As parents, it’s our job to make sure that our children grow up to be good people. We try to make sure that our kids’ basic needs are met – food, clothing, shelter, safety. We set all kinds of boundaries that reflect our heritage, our parenting styles, and our children’s abilities and personalities. We teach them how to survive in the world that we live in.
Then we hit the trails and our children become wild animals. Okay, not all of our children but some definitely do! My own children may have been adopted from a Tarzan-like family, or so you might think if you ever see them out in nature.
If you were a hiker before finding Hike It Baby then you are probably already aware that there is some basic trail etiquette that is expected among your fellow adult hikers. These “rules” help keep us safe and keep nature a pleasure to be out in! Shouldn’t it be a matter of course to also teach our children similarly so that hikers outside of your local Hike It Baby branch find it a joyful experience to share the trails with our children? Many of the Hike It Baby hikes are extremely child friendly and setting boundaries for our children may seem unimportant, but what about when they go on more difficult hikes? What about when they get bigger and are ready to “take it up a notch”? Setting your expectations from the get go ensures your children’s success.
My family and I are avid hikers from pre-Hike It Baby days. My 4.5 year old daughter recently hiked with me on a moderately difficult 8.5 mile trail all with her own two legs. While this may not be typical of a 4 yr old, and children’s abilities and stamina vary greatly, this is not unusual for her. Her familiarity with proper trail etiquette helps to make our longer and more difficult hikes safer and more enjoyable. (Now if I can just get her to stop trying to climb every other tree we see while on the trails!)
Here is what we strive for with our children and trail etiquette:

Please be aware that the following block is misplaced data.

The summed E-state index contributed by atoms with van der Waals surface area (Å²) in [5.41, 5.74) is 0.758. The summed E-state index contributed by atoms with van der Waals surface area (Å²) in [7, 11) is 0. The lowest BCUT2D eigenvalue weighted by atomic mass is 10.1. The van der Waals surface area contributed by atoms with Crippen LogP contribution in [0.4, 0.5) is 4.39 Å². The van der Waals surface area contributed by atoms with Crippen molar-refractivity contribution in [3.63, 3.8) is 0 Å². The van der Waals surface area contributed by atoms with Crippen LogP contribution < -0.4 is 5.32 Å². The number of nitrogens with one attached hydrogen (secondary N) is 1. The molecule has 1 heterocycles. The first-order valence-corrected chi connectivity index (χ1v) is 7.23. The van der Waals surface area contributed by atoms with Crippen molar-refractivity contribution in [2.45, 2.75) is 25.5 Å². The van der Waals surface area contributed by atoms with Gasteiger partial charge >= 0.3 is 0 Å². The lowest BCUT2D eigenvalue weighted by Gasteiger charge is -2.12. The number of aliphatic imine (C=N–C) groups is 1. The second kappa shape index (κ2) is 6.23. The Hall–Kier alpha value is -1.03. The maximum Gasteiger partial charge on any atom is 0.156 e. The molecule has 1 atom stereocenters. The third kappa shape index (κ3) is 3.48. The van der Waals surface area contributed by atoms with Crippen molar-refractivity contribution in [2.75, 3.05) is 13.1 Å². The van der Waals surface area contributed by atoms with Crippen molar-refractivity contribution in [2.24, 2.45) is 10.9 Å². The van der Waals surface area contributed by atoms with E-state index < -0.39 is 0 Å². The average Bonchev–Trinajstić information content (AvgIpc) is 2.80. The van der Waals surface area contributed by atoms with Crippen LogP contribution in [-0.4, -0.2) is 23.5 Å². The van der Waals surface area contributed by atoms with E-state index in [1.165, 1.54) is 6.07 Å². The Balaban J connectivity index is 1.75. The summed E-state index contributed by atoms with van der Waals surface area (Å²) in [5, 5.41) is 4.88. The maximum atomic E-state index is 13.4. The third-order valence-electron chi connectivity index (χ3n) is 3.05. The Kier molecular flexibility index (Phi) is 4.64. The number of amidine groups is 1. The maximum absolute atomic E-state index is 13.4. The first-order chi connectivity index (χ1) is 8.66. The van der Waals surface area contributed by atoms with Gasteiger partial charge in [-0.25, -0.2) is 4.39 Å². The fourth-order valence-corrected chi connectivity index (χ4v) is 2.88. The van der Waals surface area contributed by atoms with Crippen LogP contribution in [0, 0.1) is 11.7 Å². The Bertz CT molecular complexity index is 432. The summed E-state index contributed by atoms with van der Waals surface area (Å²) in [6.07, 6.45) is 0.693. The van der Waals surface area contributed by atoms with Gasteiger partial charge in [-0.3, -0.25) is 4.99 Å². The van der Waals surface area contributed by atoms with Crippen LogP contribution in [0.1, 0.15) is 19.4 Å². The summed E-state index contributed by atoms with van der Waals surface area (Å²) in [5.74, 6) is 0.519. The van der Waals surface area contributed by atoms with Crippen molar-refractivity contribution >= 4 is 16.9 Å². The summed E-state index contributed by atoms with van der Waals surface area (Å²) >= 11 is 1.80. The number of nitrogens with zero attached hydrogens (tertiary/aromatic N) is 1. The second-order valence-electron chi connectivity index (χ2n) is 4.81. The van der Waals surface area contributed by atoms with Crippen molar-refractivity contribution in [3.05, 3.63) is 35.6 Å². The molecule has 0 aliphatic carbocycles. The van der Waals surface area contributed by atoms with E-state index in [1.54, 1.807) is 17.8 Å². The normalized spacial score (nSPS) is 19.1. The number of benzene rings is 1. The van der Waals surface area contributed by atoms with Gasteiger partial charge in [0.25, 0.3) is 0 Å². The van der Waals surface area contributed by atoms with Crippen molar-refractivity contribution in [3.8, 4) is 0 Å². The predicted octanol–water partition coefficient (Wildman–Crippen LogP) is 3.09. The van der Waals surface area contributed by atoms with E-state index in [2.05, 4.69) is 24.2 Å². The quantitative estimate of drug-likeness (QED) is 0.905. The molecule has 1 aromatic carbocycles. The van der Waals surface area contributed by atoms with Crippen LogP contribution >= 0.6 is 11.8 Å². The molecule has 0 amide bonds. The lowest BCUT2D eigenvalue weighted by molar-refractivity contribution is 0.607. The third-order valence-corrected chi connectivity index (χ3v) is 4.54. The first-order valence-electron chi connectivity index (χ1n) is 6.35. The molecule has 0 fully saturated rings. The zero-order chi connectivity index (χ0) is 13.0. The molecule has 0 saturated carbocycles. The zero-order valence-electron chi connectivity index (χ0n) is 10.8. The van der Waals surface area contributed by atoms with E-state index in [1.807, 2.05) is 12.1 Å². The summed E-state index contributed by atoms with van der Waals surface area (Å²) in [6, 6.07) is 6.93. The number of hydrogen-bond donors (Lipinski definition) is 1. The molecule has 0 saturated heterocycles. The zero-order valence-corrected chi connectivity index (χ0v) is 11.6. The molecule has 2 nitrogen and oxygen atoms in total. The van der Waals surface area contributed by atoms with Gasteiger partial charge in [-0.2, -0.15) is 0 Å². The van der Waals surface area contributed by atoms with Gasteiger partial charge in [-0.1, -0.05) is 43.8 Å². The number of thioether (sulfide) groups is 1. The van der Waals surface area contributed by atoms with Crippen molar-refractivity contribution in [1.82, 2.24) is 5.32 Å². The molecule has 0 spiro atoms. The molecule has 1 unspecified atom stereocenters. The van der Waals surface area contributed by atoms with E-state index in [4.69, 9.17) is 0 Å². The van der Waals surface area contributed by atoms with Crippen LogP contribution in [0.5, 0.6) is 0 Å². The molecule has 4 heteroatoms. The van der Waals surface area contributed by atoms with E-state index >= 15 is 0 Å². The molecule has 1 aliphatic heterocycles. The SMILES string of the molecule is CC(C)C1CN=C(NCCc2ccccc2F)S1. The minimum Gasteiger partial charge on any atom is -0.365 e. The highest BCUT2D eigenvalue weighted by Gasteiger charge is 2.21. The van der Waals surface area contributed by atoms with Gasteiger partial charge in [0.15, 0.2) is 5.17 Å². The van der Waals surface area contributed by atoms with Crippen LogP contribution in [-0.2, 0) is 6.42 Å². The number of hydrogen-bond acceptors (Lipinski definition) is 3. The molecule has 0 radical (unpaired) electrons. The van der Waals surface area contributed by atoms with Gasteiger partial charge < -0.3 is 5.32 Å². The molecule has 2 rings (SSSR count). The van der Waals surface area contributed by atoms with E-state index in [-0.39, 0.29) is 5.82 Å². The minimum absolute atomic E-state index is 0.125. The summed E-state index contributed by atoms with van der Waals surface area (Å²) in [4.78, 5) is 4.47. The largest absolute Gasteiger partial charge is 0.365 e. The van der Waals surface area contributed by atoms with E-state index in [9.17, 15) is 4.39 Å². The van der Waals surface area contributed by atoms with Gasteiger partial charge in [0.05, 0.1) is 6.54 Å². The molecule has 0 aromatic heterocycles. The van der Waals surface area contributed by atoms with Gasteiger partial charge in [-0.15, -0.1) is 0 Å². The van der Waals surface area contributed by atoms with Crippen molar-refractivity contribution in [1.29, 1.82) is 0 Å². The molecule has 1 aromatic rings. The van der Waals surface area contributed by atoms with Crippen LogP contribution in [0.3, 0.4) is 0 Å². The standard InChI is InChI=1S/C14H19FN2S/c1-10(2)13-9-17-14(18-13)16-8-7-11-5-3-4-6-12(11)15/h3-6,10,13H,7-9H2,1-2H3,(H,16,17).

It goes without saying that parents know their kids better than anyone else and some rules may not be applicable or some might need added per a family’s own needs.
Now I have known some to question #3 – No running and no throwing. Isn’t that part of the fun of being outside? Well, yes but not on the trails. For my family this is non-negotiable. Both of these activities seem to escalate quickly, particularly when there are other children around, and someone always ends up getting hurt. Running on the trails is not safe. There are too many variables for it to ever be safe. Roots. Wet leaves. Rocks. Etc. Throwing is also not safe. You could hit wildlife or another person. The only exception to this rule (again for my family) is throwing rocks into water. We do not consider stopping by a waterfall, river, pond or lake as being “on trail”.
I hope that some of you find this useful, even if it’s merely a jumping off point for conversation. Enjoy your next adventure!
Brittany Roy is a stay at home mom of two girls, Tallulah (4.5) and Ainsley (1.5). She is a Homeschool Mom, Gypsy Spirit, Yoga Lover, Hiking & Belly Dance Enthusiast, & Chai Tea Addict. She has been a member of her local Hike It Baby branch in Fredericksburg, VA since the end of October 2015.